ProjectBlog: The Future of AI

Blog: The Future of AI

What will AI look like in 2040?

It’s difficult to make predictions about the the future of AI because there are so many unknown variables. Amidst all the current fear around automation technology takeover, I would like to offer an optimistic vision of the future of AI , backed by my knowledge of various current research efforts.

My predictions can be broken up into three parts:

  1. AI hardware
  2. AI software
  3. AI’s effects on society.

Basically every conventional computer and smart device available today is based on some variation of a von Neumann architecture. Von Neumann architecture was first proposed in 1945 by the original gangster, or mathematician, John von Neumann. It divides the hardware of a computer into three main components: memory, a central processing unit (or CPU), and input/output devices (the input could be a mouse or keyboard, while the output could be a monitor.

The CPU is in charge of fetching instructions and data from memory, executing those instructions, then storing the resulting values back in memory. The great thing about the CPU is that it’s flexible. We can use it for any kind of software, from word processing to automatically blocking all videos of Vitalik rapping.

But despite its flexibility, CPUs execute operations sequentially and have to access memory every time they do, which limits data throughput. This is called a von Neumann bottleneck.

To gain higher data throughput many computers, use a graphics processing unit or GPU, Modern GPUs usually have thousands of arithmetic logic units in a processor which means they can execute thousands of operations in parallel ai algorithms like neural networks demand massive parallelism to execute millions of operations so the GPU has been the primary driver of their and successes there’s also the recently introduced TP use that Google designed that aren’t general-purpose there instead designed to do one task really well parallel matrix operations and because of that they’re able to reduce the von Neumann bottleneck even more than GPUs

Notice the trend here?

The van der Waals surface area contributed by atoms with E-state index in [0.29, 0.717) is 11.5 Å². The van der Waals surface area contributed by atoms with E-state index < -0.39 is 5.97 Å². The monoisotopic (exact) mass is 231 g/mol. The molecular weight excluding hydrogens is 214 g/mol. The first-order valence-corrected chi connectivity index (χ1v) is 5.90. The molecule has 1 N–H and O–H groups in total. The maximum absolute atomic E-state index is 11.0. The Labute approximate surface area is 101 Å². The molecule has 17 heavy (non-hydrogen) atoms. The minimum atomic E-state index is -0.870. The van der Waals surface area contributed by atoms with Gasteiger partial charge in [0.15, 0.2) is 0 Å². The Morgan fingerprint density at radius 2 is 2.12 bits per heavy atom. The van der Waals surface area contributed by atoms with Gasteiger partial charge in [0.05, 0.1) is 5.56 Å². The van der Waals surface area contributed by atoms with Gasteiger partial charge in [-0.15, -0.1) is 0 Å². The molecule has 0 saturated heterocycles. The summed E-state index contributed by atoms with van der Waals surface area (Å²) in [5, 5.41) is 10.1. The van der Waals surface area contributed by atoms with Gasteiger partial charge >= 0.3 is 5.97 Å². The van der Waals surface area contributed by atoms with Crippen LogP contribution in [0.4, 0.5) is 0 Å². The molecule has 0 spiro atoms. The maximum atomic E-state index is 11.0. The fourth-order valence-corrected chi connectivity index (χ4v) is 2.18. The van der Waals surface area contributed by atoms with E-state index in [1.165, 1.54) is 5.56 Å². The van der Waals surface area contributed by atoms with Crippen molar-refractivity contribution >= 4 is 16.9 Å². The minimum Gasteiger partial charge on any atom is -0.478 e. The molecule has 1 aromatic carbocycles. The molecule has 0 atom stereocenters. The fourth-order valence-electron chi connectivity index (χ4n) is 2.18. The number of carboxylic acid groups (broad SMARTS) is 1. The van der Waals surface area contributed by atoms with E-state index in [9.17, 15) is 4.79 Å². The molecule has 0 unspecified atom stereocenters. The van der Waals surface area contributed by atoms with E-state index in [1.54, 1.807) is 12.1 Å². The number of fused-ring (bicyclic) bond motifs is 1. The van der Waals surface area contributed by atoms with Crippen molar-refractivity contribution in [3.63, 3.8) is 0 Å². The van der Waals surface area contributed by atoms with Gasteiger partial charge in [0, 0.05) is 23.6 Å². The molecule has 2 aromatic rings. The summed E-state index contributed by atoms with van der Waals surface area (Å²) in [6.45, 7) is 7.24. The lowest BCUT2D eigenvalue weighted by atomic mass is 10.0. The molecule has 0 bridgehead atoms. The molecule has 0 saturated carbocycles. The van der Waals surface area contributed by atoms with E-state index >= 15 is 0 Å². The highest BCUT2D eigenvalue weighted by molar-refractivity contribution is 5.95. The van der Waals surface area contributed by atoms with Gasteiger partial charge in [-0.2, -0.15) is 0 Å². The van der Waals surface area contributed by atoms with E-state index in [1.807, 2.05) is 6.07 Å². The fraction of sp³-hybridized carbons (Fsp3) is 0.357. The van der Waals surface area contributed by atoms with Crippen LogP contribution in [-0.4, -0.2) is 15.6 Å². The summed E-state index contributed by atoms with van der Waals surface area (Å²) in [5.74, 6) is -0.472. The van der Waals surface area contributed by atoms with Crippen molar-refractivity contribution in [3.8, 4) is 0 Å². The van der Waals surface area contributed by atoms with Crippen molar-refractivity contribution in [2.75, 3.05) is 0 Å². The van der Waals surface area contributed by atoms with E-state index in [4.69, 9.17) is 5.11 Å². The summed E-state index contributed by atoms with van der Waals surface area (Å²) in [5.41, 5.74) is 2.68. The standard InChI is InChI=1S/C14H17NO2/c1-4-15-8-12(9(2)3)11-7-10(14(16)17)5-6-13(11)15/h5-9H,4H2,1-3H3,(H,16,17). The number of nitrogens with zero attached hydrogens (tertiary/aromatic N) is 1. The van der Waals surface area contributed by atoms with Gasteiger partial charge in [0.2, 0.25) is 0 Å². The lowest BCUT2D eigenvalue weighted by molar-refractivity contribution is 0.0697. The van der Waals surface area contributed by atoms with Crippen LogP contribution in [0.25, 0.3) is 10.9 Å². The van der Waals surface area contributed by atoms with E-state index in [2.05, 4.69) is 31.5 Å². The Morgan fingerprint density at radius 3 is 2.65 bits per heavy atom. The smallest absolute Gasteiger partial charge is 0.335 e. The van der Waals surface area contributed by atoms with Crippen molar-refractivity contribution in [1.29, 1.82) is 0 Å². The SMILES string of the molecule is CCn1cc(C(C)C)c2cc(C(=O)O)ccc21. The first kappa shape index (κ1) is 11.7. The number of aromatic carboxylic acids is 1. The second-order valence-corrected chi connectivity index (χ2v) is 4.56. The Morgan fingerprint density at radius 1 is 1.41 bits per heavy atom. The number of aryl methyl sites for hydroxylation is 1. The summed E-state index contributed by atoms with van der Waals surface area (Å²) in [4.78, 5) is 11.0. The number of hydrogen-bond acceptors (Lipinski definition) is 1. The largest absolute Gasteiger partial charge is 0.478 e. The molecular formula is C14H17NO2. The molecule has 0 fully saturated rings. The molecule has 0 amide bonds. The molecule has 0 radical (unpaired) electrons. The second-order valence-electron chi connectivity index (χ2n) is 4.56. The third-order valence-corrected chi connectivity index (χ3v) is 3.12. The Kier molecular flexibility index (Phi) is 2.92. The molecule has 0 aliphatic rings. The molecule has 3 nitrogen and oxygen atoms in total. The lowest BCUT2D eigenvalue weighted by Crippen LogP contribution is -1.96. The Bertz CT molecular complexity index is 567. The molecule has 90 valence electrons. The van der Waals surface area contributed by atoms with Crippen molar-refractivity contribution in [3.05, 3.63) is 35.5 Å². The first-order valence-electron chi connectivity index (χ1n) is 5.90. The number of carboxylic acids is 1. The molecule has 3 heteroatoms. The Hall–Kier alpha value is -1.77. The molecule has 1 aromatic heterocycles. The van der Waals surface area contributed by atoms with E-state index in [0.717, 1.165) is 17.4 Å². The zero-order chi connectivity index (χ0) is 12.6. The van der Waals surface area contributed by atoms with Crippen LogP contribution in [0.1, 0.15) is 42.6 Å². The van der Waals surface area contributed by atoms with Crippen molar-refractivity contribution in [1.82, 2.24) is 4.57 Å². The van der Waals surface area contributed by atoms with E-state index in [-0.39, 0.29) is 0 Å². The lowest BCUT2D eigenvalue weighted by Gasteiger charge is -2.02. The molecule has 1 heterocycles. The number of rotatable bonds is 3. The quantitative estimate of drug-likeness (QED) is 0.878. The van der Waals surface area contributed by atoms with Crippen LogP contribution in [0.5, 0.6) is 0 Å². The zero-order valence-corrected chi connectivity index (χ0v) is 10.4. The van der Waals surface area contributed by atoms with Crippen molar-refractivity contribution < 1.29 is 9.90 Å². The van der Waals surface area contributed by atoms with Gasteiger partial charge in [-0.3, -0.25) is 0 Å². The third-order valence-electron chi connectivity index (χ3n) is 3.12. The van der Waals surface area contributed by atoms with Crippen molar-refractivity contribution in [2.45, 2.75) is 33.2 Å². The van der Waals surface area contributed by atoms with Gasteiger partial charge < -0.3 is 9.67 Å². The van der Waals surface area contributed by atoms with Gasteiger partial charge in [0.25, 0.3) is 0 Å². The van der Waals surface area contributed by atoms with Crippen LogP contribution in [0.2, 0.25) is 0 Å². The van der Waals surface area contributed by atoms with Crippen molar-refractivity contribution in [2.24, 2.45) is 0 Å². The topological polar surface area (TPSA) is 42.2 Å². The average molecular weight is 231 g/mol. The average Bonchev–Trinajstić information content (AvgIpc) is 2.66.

We are building computers that are increasingly parallel and require less energy. In fact, there currently exists another processor that uses much less energy and has a throughput, no TP, you can match… and it exists in our heads.

It’s the human brain. The field of neuromorphic computing currently being researched by several tech companies (like Intel) aims to emulate this natural processing architecture of ours. Neuromorphic chips are inspired by biological neural networks where logic and memory are closely integrated in the same basic device; the neurons and their connections.

The problem with current system architectures is that data and processing are physically separated and continuous signals are represented using binary states.

The solution is to use components called memristors. Memristors are like normal resistors: they regulate the flow of electricity but can also remember a particular charge. This allows them to act like synapses in the brain. They can process and store multiple, or even continuous, signal states orders of magnitudes faster and with much less power than current systems.

There are many different ideas on what to use as a memristor, from graphene nano structures to opto electronics, but eventually use single celled organisms as living memristors.

A few years ago, a team of bio engineers from Stanford announced that they created a fully functional computer from living material. They used protein to store bits and molecular motors to move protein filaments along artificial paths to eventually solve a simple mathematical problem based on the optimal path. Our computers will eventually be made up of fully organic living material that’s been engineered to replicate our biological neural network.

We will use DNA to store data. A single gram of DNA is capable of storing 215 petabytes of data, which could store every bit of data ever recorded by humans in a container the size and weight of one room. Scientists have already started storing digital data in DNA, since 2012. SAIC, a fortune 500 company, is already developing neural networks from living nerve cell tissue.

The future of computing is biological. Eventually, we’ll build a fully integrated living biological computer which functions independently of its creators and replicates on its own. The primary way we’ll use this technology is by incorporating it into a mind-body machine interface (very similar to the non-invasive device I design in a previous video called the link).

This will replace all of our other devices -including smartphones. It will be able to read and write to the brain, which will allow us to know everything, beeverywhere and do practically anything we’d like.

But before I shock you by explaining the mechanism it will use to communicate with the Internet, I need to give you a short primer on quantum mechanics.

Join me in the video below where we’ll go deeper:

Source: Artificial Intelligence on Medium

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